Garden of John and Jill Fees, one of the homes on Lynchburg’s 2021 Garden Day tour. Photos by Amanda Smithson.

Homeowners at the four houses on the tour are getting certified through Blue Ridge Conservation, a partnership between the Lynchburg and Hillside Garden Clubs started in 2019 to make Central Virginia more pollinator-friendly. A demonstration on how to plant a pollinator garden will be held at Irvington Springs Farm on Irvington Springs Road.

Several precautions are being taken to keep visitors safe. Tickets will be for sale for $25 online at VAGardenWeek.org, rather than for pickup, and will be offered as either morning (10 a.m. to 1 p.m.) or afternoon (2 to 5 p.m.) tours to allow for social distancing. There will be no day-of ticket sales.

Lynchburg has always been supportive of Historic Garden Week, Chapman said, noting that sponsors help defray the costs. The Bank of the James, for example, contributes $5,000 annually.

An added benefit of this year’s ticket will be the inclusion of local restoration sites. In Lynchburg, for example, visitors will also have free admission to Poplar Forest, Point of Honor, the Anne Spencer Garden, Old City Cemetery, the Miller-Claytor House, and the gardens at Sweet Briar College. “Lynchburg is special in the state in that there are several restorations sites,” Ellsworth said.

garden tour

Tickets include admission to the following four private properties in Lynchburg:
1221 Fox Hill Road, John and Jill Fees, owners
This English Country estate, completed in 2013, combines stately architecture and the function of a working farm.
A recently added folly, an ornamental building, is nestled on the left as visitors enter. Farther along the bricked driveway are manicured lawns, a commanding stone forecourt, and a view of the residence. The gardens are filled with fruit trees, evergreens, and numerous native species. The family keeps bees and chickens, a large greenhouse, and maintains kitchen, vegetable, and floral cutting gardens.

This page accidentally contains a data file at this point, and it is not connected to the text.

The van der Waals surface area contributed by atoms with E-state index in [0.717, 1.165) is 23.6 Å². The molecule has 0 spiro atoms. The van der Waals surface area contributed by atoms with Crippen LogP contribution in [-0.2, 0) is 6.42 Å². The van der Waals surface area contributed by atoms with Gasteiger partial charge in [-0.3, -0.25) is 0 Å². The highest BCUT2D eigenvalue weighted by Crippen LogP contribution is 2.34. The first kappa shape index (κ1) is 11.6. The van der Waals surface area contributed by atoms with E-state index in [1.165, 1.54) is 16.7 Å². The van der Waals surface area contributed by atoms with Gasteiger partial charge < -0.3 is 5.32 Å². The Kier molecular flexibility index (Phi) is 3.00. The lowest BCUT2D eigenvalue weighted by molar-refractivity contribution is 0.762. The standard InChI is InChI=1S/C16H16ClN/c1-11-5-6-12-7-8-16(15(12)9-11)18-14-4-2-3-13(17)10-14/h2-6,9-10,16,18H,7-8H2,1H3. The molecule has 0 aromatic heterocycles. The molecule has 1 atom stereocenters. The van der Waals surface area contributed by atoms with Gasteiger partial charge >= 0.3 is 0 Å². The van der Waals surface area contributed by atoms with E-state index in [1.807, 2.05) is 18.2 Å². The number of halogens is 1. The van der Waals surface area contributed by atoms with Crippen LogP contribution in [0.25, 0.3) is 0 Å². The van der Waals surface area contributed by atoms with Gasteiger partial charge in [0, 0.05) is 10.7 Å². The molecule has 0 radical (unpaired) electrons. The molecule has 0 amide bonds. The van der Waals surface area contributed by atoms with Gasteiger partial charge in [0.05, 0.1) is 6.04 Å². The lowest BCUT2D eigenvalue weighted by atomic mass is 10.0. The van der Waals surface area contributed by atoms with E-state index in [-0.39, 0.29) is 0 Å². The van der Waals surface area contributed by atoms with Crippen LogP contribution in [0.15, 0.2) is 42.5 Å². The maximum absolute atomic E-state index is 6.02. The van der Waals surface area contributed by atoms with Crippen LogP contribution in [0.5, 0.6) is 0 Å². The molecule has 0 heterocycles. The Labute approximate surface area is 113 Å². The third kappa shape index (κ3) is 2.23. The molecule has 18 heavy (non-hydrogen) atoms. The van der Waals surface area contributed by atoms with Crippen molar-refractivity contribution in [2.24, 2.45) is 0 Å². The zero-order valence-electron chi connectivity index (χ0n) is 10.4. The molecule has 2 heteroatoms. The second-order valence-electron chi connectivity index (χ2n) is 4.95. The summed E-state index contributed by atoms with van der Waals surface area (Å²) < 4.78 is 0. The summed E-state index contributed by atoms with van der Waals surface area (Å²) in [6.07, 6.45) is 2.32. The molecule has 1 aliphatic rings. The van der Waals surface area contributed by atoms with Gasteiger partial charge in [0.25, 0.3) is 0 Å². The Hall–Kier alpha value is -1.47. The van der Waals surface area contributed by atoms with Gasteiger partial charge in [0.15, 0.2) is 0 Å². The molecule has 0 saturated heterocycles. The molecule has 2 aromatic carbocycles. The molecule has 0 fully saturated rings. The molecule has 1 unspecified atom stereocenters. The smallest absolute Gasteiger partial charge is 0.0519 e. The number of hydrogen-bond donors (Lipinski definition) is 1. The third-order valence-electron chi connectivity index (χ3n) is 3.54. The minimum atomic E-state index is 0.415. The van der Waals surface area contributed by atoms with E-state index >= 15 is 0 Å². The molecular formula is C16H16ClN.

1116 Running Cedar Way, Drs. Tim and Sarah Hellewell, owners
Built in 1983, this Federal Revival gem is a traditional Virginia Piedmont home, featuring Flemish bond brickwork, a Doric-columned entrance porch, and arched windows. The homeowners are committed to sustainability and biodiversity. The lawn has been pesticide- and herbicide-free for more than a decade, and the owners continue to reduce areas of manicured lawn to support pollinators and wildlife. Thirty-three solar panels on the rear roof provide all the power the property needs from March to October, while a fenced compost pile enriches the soil that sustains the vegetables growing on the back porch. Garden beds include a mix of old and new varieties of ornamentals and native species.

4113 Peakland Place, Dr. James E. and Elizabeth Foster, owners
Located in the heart of Boonsboro, this recently renovated Colonial Revival home was built during the early twentieth century suburban expansion of Lynchburg. The exterior is brick, painted in soft white. The neutral façade, weathered gray slate roof, and bluestone terraces counterbalance vivid greens and vibrant plant selections that provide year-round color.

A commanding front lawn framed by pyramidal evergreens and low boxwood contrasts with the casual entertaining spaces behind the house, including hidden nooks, a fairy garden, stone terraces, and a Williamsburg-style potting shed. A cascade of seasonal blooms begins with camellias and is followed by azaleas, peonies, magnolia, and hydrangeas.

4108 Peakland Place, Dr. Samuel and Mary Omotoye, owners
This charming English Country manor–style residence was built in 1928 in the midst of Virginia’s English Revival architectural and landscape movement. To emphasize a rural setting, previous owners added a circular drive and a walled cottage garden to provide a transition to the multiple side and rear gardens original to the property. The front beds have undergone a recent transformation with the addition of numerous American boxwoods. Colorful perennials, such as poppies, delphiniums, and irises, soften the brick exterior. In the rear gardens a terrace, fashioned with salvaged flagstones from downtown Lynchburg sidewalks, juxtaposes the natural earth tones of the brick and stone house with the lush green extending to the rear of the property.